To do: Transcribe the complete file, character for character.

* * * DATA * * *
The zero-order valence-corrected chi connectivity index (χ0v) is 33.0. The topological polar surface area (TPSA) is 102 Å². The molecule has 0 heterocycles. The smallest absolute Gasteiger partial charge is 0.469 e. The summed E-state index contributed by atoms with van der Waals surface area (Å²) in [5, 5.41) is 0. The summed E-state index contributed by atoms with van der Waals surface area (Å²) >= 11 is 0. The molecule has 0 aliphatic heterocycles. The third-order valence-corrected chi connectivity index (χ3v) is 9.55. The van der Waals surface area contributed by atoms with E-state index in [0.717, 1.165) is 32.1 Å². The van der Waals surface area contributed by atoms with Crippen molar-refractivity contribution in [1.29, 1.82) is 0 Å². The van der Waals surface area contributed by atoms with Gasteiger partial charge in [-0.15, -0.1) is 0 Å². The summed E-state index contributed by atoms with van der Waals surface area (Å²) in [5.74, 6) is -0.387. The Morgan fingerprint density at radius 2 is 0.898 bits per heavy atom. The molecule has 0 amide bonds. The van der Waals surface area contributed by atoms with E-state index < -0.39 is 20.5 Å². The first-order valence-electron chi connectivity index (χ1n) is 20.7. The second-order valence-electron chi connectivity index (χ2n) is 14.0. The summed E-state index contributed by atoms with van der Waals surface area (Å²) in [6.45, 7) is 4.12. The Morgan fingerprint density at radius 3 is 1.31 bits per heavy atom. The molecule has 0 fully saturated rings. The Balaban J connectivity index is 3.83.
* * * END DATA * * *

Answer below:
The zero-order valence-corrected chi connectivity index (χ0v) is 33.0. The topological polar surface area (TPSA) is 102 Å². The molecule has 0 heterocycles. The smallest absolute Gasteiger partial charge is 0.469 e. The summed E-state index contributed by atoms with van der Waals surface area (Å²) in [5, 5.41) is 0. The summed E-state index contributed by atoms with van der Waals surface area (Å²) >= 11 is 0. The molecule has 0 aliphatic heterocycles. The third-order valence-corrected chi connectivity index (χ3v) is 9.55. The van der Waals surface area contributed by atoms with E-state index in [0.717, 1.165) is 32.1 Å². The van der Waals surface area contributed by atoms with Crippen molar-refractivity contribution in [1.29, 1.82) is 0 Å². The van der Waals surface area contributed by atoms with Gasteiger partial charge in [-0.15, -0.1) is 0 Å². The summed E-state index contributed by atoms with van der Waals surface area (Å²) in [5.74, 6) is -0.387. The Morgan fingerprint density at radius 2 is 0.898 bits per heavy atom. The molecule has 0 amide bonds. The van der Waals surface area contributed by atoms with E-state index < -0.39 is 20.5 Å². The first-order valence-electron chi connectivity index (χ1n) is 20.7. The second-order valence-electron chi connectivity index (χ2n) is 14.0. The summed E-state index contributed by atoms with van der Waals surface area (Å²) in [6.45, 7) is 4.12. The Morgan fingerprint density at radius 3 is 1.31 bits per heavy atom. The molecule has 0 fully saturated rings. The Balaban J connectivity index is 3.83.